As I made my way along this top ridge, in the direction from which I had started the ride, I noticed two riders making their way up the stepped ridges, but much less eloquently than I had--they just got off their heavy downhill bikes and lifted them up and over the steps. I turned around when I came to the end of the trail--a spot where it appeared that other riders had simply descended straight down the stepped face of the slickrock. Since I wasn't interested in trying my luck and skill on 100cm-150cm hucks, I decided that I'd chase after the two other riders and possibly tag along with them.

Even though we were on a trajectory that would bring us to the same space at the same time, and given how I made repeated attempts to show them that I saw them, they failed to acknowledge my presence even when we were all within just a few feet of one another. So, instead of meeting up with them and chatting and possibly riding with them, I navigated past them as they ignored me. At this point I was on a "flat" section of slickrock, past the finger and the wind was fierce.

I rode into the wind to the edge of the slickrock to find myself high above the sandy wash. I hadn't realized I was so high up, but when faced with what appeared to be a cliff, I decided I'd keep my distance. I turned and followed the countour of the ridge, but the wind was so strong that it was very difficult to keep the bike going in the direction I wanted. After a few hundred meters I decided to give up, and turned the bike in the direction of the wind. WOW! No pedaling needed. I was being blown across the slickrock, my back acting like a sail to the wind. The only time I had to pedal was when I needed to manual up a small step. When I got back to the finger area, I found a few really interesting dips and bowls to ride. One of the hills was so steep that I was a little scared to descend. But, I knew it was smooth and slickrock tacky, so I rode down. About half way down there was a change in the rock, with pockmarks all over the side of the steepest part of the hill. I lost my nerve, and it's probably a good thing, because the trajectory that I had been heading would have put me right in line for the largest of the pocks that might have stopped me and thrown me over the handlebars. To be honest, my leg still hurts and that's giving me some hesitation to try anything that's outside of my known ability level.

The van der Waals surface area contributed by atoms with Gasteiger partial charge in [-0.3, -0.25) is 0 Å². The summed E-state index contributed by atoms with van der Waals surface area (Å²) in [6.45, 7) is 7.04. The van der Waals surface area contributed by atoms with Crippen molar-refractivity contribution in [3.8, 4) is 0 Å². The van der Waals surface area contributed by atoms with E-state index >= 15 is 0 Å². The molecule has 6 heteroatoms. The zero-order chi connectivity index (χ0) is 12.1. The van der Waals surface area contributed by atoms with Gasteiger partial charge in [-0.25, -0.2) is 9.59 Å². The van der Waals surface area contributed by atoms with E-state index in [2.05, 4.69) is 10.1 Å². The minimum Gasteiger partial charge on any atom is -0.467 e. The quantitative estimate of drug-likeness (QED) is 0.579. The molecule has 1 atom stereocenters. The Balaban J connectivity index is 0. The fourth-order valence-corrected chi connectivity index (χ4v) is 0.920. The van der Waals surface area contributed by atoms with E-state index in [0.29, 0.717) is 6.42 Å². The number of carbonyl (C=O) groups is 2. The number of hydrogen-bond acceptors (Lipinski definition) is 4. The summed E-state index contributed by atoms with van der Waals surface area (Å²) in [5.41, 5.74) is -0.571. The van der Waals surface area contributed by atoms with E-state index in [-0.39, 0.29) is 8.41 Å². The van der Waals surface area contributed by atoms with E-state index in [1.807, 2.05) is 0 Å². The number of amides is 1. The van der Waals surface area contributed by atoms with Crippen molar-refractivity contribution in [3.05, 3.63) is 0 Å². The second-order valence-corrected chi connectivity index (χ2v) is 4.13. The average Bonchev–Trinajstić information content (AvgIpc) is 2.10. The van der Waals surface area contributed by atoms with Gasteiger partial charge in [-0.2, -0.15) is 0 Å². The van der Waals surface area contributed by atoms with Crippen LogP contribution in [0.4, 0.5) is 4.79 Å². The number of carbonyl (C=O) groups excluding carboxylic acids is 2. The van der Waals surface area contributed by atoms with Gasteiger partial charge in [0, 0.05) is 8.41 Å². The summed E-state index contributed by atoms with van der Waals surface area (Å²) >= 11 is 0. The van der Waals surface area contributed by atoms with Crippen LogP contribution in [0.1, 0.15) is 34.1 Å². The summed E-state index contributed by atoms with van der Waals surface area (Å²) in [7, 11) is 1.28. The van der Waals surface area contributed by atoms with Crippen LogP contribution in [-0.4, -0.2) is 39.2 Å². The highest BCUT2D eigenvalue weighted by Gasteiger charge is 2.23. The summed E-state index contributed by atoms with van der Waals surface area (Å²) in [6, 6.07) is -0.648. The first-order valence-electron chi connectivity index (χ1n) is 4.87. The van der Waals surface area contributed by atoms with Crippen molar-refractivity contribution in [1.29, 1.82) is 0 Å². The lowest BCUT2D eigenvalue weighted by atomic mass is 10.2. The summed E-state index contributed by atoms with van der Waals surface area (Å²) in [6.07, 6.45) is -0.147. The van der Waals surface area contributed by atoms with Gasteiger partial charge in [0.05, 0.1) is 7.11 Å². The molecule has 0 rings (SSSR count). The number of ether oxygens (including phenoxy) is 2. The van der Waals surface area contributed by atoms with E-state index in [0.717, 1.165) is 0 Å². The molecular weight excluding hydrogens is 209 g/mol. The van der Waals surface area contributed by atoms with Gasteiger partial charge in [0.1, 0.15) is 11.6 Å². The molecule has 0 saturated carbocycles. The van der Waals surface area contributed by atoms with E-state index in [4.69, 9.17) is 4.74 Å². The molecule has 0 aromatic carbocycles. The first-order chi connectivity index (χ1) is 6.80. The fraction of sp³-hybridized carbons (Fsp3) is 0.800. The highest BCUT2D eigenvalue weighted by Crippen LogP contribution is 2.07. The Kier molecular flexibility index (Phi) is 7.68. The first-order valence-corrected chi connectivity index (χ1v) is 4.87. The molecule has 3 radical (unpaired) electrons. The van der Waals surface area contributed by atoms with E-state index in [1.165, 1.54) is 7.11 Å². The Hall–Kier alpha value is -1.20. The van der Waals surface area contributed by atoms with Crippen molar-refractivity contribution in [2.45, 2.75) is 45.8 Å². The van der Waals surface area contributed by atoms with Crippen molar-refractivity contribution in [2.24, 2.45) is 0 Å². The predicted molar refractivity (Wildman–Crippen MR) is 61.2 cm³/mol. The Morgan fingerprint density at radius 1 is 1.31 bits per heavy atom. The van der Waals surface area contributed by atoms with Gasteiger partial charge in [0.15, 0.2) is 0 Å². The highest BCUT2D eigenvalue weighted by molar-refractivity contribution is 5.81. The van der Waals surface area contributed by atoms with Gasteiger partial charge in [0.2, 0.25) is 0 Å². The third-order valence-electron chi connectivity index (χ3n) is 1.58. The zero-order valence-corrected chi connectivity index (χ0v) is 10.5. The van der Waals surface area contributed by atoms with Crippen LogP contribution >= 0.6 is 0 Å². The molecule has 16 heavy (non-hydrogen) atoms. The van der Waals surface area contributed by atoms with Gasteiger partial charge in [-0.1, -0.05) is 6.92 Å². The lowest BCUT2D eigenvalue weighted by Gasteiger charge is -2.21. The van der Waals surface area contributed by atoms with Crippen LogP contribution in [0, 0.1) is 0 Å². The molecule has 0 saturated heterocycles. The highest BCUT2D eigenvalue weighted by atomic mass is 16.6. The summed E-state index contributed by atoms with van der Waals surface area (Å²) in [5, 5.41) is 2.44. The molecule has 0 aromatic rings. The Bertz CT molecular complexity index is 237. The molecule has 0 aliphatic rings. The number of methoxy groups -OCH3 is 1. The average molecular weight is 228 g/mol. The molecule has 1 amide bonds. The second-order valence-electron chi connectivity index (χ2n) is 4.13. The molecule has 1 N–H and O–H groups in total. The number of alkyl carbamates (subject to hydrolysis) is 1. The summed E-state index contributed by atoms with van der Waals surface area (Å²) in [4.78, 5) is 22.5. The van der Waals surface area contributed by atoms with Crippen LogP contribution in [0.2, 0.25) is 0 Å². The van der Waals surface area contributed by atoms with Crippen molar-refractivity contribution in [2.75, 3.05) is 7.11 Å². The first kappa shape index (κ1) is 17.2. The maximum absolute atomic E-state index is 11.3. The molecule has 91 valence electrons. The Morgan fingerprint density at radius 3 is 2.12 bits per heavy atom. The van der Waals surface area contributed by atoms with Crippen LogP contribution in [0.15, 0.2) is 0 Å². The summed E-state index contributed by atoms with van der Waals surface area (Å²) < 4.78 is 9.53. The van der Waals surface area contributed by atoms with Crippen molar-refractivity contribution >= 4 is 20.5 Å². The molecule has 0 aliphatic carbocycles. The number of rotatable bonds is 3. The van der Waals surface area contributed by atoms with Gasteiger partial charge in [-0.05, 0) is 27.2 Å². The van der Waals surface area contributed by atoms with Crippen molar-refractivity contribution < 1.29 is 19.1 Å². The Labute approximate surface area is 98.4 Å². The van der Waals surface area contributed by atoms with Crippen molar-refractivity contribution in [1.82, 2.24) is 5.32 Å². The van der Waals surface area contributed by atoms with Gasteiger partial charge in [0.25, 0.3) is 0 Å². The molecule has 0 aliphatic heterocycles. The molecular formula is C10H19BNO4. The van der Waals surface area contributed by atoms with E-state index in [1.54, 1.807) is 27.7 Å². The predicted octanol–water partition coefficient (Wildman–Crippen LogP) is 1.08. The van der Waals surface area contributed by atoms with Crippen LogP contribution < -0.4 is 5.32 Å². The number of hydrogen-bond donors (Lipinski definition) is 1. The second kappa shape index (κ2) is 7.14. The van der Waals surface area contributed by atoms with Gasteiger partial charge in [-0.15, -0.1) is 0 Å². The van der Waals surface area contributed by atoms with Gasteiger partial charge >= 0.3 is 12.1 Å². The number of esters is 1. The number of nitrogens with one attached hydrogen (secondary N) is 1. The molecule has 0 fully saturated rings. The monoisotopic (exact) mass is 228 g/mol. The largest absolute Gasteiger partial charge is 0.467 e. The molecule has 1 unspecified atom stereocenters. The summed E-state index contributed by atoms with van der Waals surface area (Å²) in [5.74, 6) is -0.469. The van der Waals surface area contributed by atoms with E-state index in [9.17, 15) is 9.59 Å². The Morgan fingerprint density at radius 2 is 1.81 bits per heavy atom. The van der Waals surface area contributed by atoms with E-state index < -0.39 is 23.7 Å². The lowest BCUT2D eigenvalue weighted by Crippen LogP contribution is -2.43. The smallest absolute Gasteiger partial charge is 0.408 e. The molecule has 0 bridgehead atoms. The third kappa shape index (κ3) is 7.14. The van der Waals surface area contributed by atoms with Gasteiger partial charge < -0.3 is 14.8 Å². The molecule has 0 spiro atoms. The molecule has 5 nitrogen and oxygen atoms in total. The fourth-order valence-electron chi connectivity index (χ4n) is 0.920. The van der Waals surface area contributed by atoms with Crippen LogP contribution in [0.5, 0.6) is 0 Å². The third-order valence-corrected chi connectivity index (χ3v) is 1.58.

I played around on the hill for a while, but I was unable to actually ride back up. So, using the pockmarks as footholds, I walked the bike back to the top of the hill and then continued along the finger toward the place where I started the ride. At one point I was moving across a very steep slope and the bike slid on some sand. Fearing that it'd be a long slide down, I unclipped and tried to catch myself before I fell. Unfortunately, I wasn't able to get my foot down. Fortunately, I was wearing my knee guards because landed squarely on my knee. My slide down the hill was avoided, my knee was uninjured and I was soon on my way.

The two other riders I had seen were already back at the parking lot when I got there. I tried to make conversation with them, but they simply grunted and moved out of view. Oh well.

I think Bartlett Wash might be a great place to ride when there's no wind, and if I make another trip to Moab in the future, I'll be certain to go back and explore more.